The Returns On Capital At Sage Group (LON:SGE) Don't Inspire Confidence
Ignoring the stock price of a company, what are the underlying trends that tell us a business is past the growth phase? A business that's potentially in decline often shows two trends, a return on capital employed (ROCE) that's declining, and a base of capital employed that's also declining. Ultimately this means that the company is earning less per dollar invested and on top of that, it's shrinking its base of capital employed. And from a first read, things don't look too good at Sage Group (LON:SGE), so let's see why.
What Is Return On Capital Employed (ROCE)?
For those who don't know, ROCE is a measure of a company's yearly pre-tax profit (its return), relative to the capital employed in the business. To calculate this metric for Sage Group, this is the formula:
Return on Capital Employed = Earnings Before Interest and Tax (EBIT) ÷ (Total Assets - Current Liabilities)
0.15 = UK£386m ÷ (UK£3.9b - UK£1.3b) (Based on the trailing twelve months to September 2022).
Thus, Sage Group has an ROCE of 15%. On its own, that's a standard return, however it's much better than the 9.4% generated by the Software industry.
View our latest analysis for Sage Group
In the above chart we have measured Sage Group's prior ROCE against its prior performance, but the future is arguably more important. If you'd like, you can check out the forecasts from the analysts covering Sage Group here for free.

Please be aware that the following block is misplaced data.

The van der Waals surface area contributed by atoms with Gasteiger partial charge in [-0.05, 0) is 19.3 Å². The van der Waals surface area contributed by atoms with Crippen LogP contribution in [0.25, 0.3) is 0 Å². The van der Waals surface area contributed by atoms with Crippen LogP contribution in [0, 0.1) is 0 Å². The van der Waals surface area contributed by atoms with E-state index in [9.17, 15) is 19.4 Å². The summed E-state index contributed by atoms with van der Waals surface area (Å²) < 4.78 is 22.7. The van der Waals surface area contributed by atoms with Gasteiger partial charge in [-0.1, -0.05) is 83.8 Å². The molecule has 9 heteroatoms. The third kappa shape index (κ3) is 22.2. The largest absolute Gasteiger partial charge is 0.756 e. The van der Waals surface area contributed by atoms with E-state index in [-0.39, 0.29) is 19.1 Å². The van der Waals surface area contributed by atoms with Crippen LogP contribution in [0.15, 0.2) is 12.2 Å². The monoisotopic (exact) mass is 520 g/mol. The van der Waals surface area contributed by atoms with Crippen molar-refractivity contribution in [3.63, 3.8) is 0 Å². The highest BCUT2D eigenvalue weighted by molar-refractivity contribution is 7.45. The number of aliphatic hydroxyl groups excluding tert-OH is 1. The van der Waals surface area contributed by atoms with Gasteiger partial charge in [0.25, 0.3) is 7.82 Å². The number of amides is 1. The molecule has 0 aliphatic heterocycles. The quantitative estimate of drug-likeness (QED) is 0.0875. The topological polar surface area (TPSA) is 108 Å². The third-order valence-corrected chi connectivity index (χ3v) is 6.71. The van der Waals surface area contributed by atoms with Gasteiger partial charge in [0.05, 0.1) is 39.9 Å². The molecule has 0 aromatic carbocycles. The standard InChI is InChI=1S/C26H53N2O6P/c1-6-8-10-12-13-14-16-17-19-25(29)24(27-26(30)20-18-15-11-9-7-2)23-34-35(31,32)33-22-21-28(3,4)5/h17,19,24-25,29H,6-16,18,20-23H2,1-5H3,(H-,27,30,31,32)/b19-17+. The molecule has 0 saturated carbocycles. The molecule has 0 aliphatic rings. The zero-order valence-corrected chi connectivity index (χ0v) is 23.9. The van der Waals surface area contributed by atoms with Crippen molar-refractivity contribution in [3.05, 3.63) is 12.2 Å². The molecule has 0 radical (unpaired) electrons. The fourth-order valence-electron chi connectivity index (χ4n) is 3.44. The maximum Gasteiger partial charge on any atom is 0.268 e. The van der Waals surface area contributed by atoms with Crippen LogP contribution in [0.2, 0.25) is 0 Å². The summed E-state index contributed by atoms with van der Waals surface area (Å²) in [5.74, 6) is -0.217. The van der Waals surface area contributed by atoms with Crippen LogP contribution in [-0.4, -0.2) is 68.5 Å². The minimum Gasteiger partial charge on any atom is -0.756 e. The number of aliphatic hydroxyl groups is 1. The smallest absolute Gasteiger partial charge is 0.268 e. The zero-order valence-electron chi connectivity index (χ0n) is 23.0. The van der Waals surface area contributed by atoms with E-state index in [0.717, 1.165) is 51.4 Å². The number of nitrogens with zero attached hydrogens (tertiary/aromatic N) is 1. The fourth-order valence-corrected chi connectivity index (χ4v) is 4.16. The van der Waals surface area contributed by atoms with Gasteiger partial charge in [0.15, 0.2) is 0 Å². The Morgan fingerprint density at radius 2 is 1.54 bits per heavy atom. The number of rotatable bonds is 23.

How Are Returns Trending?
In terms of Sage Group's historical ROCE movements, the trend doesn't inspire confidence. To be more specific, the ROCE was 20% five years ago, but since then it has dropped noticeably. On top of that, it's worth noting that the amount of capital employed within the business has remained relatively steady. Since returns are falling and the business has the same amount of assets employed, this can suggest it's a mature business that hasn't had much growth in the last five years. If these trends continue, we wouldn't expect Sage Group to turn into a multi-bagger.
In summary, it's unfortunate that Sage Group is generating lower returns from the same amount of capital. In spite of that, the stock has delivered a 33% return to shareholders who held over the last five years. Regardless, we don't like the trends as they are and if they persist, we think you might find better investments elsewhere.
If you want to continue researching Sage Group, you might be interested to know about the 1 warning sign that our analysis has discovered.
For those who like to invest in solid companies, check out this free list of companies with solid balance sheets and high returns on equity.
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This article by Simply Wall St is general in nature. We provide commentary based on historical data and analyst forecasts only using an unbiased methodology and our articles are not intended to be financial advice. It does not constitute a recommendation to buy or sell any stock, and does not take account of your objectives, or your financial situation. We aim to bring you long-term focused analysis driven by fundamental data. Note that our analysis may not factor in the latest price-sensitive company announcements or qualitative material. Simply Wall St has no position in any stocks mentioned.
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